The three figures show distinct stages of silicon mold. The far L has a seam line added (seams are cast in a mold created just for the seams and applied with T-Pins and a layer of fresh silicon as glue). The middle has a strengthening layer of cloth mesh. The R has a final layer of silicon and is prepped with spherical keys and fin keys (waxed paper cups held in place with T-pins with tape sealing the pins) for the plaster mold.
Here all three figures are ready for plaster mold. Now I clean up all silicon process and begin prepping for plaster layup. I cut hemp fiber till I pop a blister on the top of my fingers, and repeat this again and again till I can’t feel it anymore. I have a great little silicon mixing bowl from a specialty kitchen store that I mix the plaster in and can shatter out any remains. I also recommend a small wet-mix blade for the power drill- this airless agitation helps the plaster set up faster.
I do three layers. A wet impression layer, similar to a flick-coat. A well pressed layer of plaster/hemp capturing all undercuts. A final plaster/hemp layer. Then I create ridges of plaster/hemp anywhere additional structural support is useful. The trick is to keep it as light as possible. When it has set overnight or longer I drill out the fin keys for bolts & wingnuts at a standard 1/4 x 20.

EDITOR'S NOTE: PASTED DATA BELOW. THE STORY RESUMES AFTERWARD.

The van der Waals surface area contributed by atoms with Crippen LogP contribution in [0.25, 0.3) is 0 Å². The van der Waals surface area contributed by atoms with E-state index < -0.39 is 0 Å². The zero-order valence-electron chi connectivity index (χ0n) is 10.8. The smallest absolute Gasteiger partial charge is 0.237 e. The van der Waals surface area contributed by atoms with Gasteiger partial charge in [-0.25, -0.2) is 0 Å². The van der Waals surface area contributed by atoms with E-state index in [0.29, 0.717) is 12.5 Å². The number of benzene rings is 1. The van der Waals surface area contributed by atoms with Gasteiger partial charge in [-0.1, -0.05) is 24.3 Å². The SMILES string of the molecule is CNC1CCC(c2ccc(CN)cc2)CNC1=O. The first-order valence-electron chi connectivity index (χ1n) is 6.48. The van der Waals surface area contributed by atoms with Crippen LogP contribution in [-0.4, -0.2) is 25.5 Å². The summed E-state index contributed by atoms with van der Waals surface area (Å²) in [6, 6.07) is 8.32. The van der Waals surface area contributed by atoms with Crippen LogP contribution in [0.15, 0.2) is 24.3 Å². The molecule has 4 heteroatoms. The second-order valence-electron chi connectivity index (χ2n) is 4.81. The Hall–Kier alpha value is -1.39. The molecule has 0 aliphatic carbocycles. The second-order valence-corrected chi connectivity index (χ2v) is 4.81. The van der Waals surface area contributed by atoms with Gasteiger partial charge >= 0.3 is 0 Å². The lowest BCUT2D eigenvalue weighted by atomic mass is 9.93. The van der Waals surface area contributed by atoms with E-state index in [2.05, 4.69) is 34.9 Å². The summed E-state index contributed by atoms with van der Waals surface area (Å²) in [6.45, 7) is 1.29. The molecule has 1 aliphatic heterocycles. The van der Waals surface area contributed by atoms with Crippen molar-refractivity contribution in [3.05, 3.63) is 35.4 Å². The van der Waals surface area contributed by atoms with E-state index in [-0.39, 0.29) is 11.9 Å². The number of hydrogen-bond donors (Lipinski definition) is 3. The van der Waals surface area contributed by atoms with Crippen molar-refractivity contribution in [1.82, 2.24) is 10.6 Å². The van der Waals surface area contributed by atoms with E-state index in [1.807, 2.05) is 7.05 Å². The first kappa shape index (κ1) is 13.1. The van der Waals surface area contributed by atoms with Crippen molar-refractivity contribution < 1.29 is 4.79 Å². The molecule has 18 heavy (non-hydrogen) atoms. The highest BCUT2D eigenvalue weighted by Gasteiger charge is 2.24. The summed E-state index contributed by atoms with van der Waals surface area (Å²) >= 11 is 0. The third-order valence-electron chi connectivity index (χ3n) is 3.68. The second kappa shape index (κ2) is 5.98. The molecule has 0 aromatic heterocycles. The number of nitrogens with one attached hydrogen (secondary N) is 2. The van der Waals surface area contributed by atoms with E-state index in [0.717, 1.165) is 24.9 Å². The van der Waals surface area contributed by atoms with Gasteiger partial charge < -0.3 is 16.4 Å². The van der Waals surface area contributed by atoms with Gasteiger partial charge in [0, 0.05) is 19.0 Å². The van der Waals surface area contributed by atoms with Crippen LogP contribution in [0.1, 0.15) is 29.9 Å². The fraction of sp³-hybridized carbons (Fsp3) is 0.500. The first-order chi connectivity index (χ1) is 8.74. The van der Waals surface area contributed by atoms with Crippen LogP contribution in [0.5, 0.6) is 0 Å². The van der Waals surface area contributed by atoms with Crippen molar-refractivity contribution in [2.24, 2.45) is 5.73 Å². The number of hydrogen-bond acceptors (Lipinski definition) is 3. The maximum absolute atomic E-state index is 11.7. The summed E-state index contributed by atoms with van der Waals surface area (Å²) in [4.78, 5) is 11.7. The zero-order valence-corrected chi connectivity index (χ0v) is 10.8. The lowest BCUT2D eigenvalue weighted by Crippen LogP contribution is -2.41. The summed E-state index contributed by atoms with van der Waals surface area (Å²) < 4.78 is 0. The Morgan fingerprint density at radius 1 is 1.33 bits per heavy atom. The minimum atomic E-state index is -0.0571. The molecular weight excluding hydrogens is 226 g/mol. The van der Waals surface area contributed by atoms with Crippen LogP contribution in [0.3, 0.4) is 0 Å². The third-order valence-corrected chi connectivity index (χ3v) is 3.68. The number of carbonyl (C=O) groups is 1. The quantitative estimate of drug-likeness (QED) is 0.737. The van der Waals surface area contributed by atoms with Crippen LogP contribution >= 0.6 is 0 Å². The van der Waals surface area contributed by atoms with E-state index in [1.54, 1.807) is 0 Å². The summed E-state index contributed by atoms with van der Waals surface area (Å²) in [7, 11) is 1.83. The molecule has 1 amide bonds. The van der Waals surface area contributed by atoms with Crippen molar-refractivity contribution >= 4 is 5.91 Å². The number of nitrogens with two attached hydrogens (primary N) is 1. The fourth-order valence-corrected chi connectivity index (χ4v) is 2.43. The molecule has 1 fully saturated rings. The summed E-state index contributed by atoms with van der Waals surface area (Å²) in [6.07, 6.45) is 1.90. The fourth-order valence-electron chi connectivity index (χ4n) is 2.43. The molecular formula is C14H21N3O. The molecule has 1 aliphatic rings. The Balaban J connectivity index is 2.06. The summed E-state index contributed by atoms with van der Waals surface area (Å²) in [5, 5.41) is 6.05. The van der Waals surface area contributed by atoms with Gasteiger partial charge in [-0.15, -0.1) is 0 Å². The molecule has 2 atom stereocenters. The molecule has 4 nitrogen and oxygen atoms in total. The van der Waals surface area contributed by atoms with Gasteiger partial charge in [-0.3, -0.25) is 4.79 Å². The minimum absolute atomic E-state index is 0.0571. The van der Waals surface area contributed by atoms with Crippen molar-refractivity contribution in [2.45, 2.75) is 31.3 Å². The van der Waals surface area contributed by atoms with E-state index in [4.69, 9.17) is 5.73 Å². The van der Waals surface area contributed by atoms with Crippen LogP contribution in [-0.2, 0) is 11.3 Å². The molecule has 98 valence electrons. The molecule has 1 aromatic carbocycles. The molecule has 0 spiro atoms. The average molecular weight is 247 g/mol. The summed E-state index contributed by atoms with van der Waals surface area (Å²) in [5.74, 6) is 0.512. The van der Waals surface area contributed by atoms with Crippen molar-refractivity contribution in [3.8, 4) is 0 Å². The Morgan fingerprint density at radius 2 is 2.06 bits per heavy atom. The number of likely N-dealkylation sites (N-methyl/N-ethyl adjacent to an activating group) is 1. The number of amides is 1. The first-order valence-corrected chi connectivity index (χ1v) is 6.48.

The plaster mold seam is ground clean with a flexible-shaft tool and a big grinding head that won’t bind up with plaster. I usually have a bag of small wedges for prying & coaxing the plaster away from the internal silicon mold, but they had disappeared so I used a cat’s paw and a small prybar and controlled monkey-strength. I snapped the molds in a few places, but just mixed up more plaster/hemp/swears and fixed it. I also tore a few key-spheres away from the silicon.
Here the plaster is separated, but how did that silicon mold separate? I create a seamless mold, as explained in the previous post, so the silicon must be painstakingly cut apart in a maze of zigzag square bladed exacto-knife cuts. This part requires another pair of hands, and E helped me for two solid days of her three-day MLK weekend. The constant hard pull to separate the silicon seam agitated her old whiplash and my old broken ribs. We are gimpy old farts at 45.